A reflection on the article ‘Silent Music’ by Andrew Kania[1]

The question of whether a ‘silent’ piece can be considered as music is central to Andrew Kania recent journal article Silent Music. In an attempt to draw the line as to where music ends and only sound remains, the author first argues for the importance of silence within music, then moves on to consider John Cage’s famous 4’33” alongside other less well-known candidates for a silent piece.

While Kania’s analytical description of “measured”, “quasi-measured” and “unmeasured” silences seems logical in theory, I find it hard as a performer to draw even such sketchy lines between them.[2] Pauses within a movement of a symphony are indeed measured, but measured at the discretion of the conductor or performer’s musical inclination. By contrast, the ‘unmeasured’ pauses that frame works are at times as integral to the performance as those that are internal. In 2010 I played in a concert of Mahler’s 4th Symphony conducted by Simone Young. From the very first rehearsal, she warned us that the final pause would be held for a while, much longer than the final note (a morendo in the double basses) would sound. Ms Young’s goal in this, I believe, was to make the audience question where the sound ended and the silence actually began. Did Mahler intend such a long pause? Is this a measured or an unmeasured silence? I think that most performers, if asked to describe the duration of such a silence, would say only that it was what felt right.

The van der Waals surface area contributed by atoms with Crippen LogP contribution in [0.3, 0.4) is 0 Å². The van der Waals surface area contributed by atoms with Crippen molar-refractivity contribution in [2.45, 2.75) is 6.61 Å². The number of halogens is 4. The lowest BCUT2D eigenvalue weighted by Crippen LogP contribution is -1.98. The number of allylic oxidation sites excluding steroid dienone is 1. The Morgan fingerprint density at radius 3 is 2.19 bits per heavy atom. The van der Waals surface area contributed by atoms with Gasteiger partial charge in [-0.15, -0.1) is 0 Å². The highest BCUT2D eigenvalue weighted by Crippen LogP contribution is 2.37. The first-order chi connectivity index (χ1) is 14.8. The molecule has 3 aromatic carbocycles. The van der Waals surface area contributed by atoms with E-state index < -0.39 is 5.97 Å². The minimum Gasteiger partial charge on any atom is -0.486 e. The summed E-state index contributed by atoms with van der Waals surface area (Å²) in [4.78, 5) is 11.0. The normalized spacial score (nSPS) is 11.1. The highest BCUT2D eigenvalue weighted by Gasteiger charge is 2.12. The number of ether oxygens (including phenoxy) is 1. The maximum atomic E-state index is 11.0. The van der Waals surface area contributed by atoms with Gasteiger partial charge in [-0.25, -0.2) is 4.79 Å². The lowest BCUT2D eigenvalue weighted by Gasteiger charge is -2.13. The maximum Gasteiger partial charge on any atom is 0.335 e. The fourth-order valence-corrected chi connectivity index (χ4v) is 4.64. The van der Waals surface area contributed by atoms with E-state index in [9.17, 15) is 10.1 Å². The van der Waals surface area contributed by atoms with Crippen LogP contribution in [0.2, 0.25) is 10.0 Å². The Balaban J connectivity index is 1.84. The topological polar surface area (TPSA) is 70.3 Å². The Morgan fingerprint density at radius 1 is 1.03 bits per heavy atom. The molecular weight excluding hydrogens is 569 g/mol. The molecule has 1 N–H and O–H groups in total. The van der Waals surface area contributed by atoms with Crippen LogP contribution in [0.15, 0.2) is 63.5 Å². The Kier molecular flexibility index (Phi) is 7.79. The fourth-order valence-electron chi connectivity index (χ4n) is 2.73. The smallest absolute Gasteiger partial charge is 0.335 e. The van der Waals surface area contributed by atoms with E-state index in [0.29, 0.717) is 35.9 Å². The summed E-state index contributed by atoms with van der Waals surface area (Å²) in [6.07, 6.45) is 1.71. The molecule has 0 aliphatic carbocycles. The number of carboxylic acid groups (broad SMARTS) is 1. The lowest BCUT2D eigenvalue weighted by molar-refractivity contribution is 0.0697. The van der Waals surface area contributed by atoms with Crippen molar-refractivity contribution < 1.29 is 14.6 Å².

The subsequent discussion of totally ‘silent music’ presents difficulties from many angles. Kania argues that “4′33″ is not a piece of music, since Cage intended the sounds audible at its performances not to be listened to under traditional musical concepts”[3]. Can this intention fundamentally separate music and non-music when the composer cannot be sure of what the audience is actually listening to? In our society, we generally expect to listen to or for something, and I feel that in the absence of musical sound we are much more likely to listen to ambient noise than to attempt to focus solely on the silence of a performer (in the Mahler, the audience were listening for the double bass note even if it no longer existed). Even if the audience of Kania’s Composition 2009 #3 were instructed to focus on the ‘music’ of the silence, I wonder whether some of their attention might not be taken up still with ambient noise.

[1] Andrew Kania, “Silent Music,” The Journal of Aesthetics and art Criticism 68 (2010): 343-353, accessed March 24, 2012, DOI: 10.1111/j.1540-6245.2010.01429.x.

[2] Ibid., 343.

[3] Ibid., 348.